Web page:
The Village itself owned and maintained the clock up to 2015, when it ultimately turned the clock over to the church.The clock is caste iron and oak, 150 years old (one of the oldest on Long Island) and has never been accurate to the minute as it is affected by the wind. It has intricate mechanisms, is probably historic in itself, and is now backlit from dusk to 10 p.m. In the 1950s, Village Trustee J.Thacher Morris termed the clock an “institution” in Babylon and that ‘by all means’ the Board would see to it that somehow it would not be allowed to stop running.“ “It was this building that housed the first church bell that ever gave voice in our Village,” according to an account in a local newspaper in 1900.

The original bell was made in Malaga, Spain, in 1708 and brought to this country as ‘ballast,’ in 1838 by an enterprising ship’s captain who had purchased several of them. It was damaged in 1872…and eventually sold.” Bells toll on the hour and since 2007, musical tunes are played as well via the use of an electronic carillon, with about 1000 tunes to choose from, by remote.  (Good thing as it requires a ladder of 5 stories to reach the bells and/or clock and, no, there is no elevator!)  Four huge speakers (gift of trustee Gerald J. Skillen) support the clock which was placed in the steeple by the village fathers and until around 1980, it had to be wound weekly by a local clock maker.  In 1976, the top 15 feet of the steeple were blown over by hurricane Belle, but was quickly repaired. (Two of the clock hands were also blown off during recent hurricane Sandy.)  Observing this church, oneself is also easily blown away by the magnificently framed two storied windows in the front of the church which were made in Munich, Germany around 1907.    The lovely windows on either side were created as memorials to early pastors and church members and some go back to the mid 1800’s.  (The colors are reminiscent of Tiffany and there was a Tiffany studio ON Long Island at the time, though no association has ever been proven, but they are all truly works of art!) Refurbishing and replacing windows, it took at least seven hours to remove just one, very, very carefully.The windows on the east side reflect more about the New Testament while the ones on the west reflect the Old. One of these lovely windows was donated by David Smith the second, in honor of his father, our very own renowned David Smith, who served in General Washington’s Revolutionary War for seven years, is honored by a plaque given by the Daughters of the American Revolution in the local rural cemetery, and whose historic house, built in 1790, is still located at 527 Deer Park Avenue. (The Babylon Village Heritage Conservancy has been working towards facilitating the preservation of this historic house for our community, recently deemed eligible for listing on the State and National Historic Registers!)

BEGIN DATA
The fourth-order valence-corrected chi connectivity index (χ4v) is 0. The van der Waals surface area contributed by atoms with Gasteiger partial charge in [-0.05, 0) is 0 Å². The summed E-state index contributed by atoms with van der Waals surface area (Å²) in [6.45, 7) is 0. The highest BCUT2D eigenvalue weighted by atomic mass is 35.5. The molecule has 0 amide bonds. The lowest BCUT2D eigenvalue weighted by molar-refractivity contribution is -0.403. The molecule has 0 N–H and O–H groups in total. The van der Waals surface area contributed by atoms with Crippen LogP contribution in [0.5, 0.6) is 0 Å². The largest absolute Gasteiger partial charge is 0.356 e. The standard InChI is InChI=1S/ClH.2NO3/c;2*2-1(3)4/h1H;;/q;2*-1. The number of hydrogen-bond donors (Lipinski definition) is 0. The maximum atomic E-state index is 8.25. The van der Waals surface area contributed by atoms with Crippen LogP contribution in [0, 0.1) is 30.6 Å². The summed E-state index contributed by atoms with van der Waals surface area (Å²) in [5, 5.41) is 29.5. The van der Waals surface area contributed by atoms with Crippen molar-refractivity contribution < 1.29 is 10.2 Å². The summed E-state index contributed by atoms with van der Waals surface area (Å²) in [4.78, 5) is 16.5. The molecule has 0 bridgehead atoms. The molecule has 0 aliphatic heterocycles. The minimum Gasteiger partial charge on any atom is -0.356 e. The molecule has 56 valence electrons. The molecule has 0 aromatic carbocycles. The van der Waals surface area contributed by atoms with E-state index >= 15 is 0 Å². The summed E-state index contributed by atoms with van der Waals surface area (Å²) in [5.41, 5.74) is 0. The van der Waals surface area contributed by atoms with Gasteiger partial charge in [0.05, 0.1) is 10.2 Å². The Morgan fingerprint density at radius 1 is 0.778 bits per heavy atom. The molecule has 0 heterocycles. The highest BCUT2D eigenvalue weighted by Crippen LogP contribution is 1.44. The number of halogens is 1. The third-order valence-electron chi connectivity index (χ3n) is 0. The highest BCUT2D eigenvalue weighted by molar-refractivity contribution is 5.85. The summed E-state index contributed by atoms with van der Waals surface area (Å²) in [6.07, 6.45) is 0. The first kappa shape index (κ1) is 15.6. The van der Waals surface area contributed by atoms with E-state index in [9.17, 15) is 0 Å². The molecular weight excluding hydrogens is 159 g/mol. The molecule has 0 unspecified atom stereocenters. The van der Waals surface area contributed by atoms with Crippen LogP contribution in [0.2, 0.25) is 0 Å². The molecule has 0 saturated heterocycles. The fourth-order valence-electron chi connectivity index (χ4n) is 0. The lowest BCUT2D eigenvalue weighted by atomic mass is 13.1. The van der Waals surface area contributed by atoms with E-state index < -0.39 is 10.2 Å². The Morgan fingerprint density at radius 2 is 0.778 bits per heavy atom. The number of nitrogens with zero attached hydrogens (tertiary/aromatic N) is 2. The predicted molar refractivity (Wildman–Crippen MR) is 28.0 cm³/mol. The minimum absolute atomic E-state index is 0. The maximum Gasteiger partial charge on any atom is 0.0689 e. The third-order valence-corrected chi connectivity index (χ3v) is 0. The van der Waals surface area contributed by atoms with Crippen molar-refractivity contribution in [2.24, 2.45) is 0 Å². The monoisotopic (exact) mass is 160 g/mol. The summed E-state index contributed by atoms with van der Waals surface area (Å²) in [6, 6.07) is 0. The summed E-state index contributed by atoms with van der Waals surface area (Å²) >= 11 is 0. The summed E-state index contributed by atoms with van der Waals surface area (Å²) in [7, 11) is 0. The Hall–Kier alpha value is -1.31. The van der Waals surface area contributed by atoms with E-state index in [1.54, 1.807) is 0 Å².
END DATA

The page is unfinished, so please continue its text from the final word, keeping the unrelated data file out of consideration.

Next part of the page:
A side note in the Southside Signal, Oct. 1, 1870 reported that the “remedy for the bite of a mad dog – Pulverized charcoal made into paste by mixing with lard and applied to the spot bitten by a dog, or an insect of any kind, will draw out the venom and cure the patient.”

Most of the information in this article has been gleaned from materials shared by the Babylon Village Historical Museum; History of the First Presbyterian Church of Babylon, L.I by James W. Eaton; By the Waters of Babylon, A History of the First Presbyterian Church of Babylon, Long Island, 1730-1980, by Marilyn Schou; and, especially, many thanks for the very generous interview and walk-through with church trustee Judy Skillen. Stanis Beck, Director, Babylon Village Heritage Conservancy, stanisbeck@optonline.net P.S. If you are an owner of an Argyle Cottage in Argyle Park, please email stanisbeck@optonline.net or write to Stanis Beck at 534 Deer Park Aven